Wednesday, January 23, 2008

Bollevarts and Urban Renewal

I'm currently reading A Clearing in the Distance by Witold Rybczynski, a biography of Frederick Law Olmsted. This is an enjoyable book for several reasons: it follows Olmsted through the history of nineteenth century America as it happens, from Olmsted's reporting on slavery in the antebellum South to his Civil War volunteerism to his gold mine management in wild west California to the establishment of his landscape architecture firm. Along the way, Olmsted's various careers and interests also reflect America's changing and emergent attitudes about conservation and wilderness, especially in cities.

Anyhow, I just learned from this book that "The first leisure promenades in European cities were on top of abandoned city fortifications. These promenades came to be known as bollevarts, or boulevards, after the German bollwerk (bulwark)."

Now, we don't really have abandoned fortifications on which to build new public spaces here in America. But there is a growing trend of tearing down ugly downtown freeways to replace them with new parks and other walkable, humane public spaces. New York demoted its West Side Highway, and San Francisco removed the rubble permanently when the Loma Preita earthquake rendered the Embarcadero Freeway as useless and dangerous to cars as it had been for pedestrians. As a matter of fact, some people think that we ought to do something similar in my hometown of Portland, Maine.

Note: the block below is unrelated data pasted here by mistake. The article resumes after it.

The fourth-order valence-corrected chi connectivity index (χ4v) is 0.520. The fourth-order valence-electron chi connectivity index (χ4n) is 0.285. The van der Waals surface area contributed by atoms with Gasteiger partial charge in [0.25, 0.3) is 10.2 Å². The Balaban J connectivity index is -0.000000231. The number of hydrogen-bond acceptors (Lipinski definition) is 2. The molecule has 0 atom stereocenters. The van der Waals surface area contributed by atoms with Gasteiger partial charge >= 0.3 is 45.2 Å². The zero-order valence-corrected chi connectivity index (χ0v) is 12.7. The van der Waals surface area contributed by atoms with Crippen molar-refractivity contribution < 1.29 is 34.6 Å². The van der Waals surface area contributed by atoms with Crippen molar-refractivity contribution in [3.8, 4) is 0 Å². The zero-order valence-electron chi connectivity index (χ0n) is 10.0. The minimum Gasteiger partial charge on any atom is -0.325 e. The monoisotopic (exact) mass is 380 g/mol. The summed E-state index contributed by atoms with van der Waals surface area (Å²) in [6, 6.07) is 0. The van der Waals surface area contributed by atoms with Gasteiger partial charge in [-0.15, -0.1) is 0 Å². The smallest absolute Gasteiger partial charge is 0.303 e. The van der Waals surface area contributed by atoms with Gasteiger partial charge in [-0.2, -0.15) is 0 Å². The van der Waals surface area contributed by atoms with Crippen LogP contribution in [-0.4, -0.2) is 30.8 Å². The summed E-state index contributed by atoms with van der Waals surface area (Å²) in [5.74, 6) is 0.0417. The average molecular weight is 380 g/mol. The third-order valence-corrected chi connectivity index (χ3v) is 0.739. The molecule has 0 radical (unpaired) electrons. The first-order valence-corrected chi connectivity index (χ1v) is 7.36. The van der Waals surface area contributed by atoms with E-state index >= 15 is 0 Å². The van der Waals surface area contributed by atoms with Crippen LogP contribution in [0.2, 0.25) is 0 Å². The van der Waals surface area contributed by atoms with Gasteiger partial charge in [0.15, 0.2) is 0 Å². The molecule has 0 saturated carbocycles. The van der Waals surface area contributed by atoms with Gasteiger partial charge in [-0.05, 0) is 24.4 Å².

60s-era freeways are kind of the opposite of medieval fortifications: instead of protecting the cities they encircle, they wage war against them with an assault of murderous vehicles, pollution, noise, and isolation. It's a credit to civilization in general that these aggressive structures are eventually abandoned and transformed.

But if European "boulevards" are an appropriation of Germany's bellicose "bollwerks", what should Americans call their reclaimed freeways? Cabrini Greens, perhaps? The parting of the Moses Seas? How about De-Detroits?

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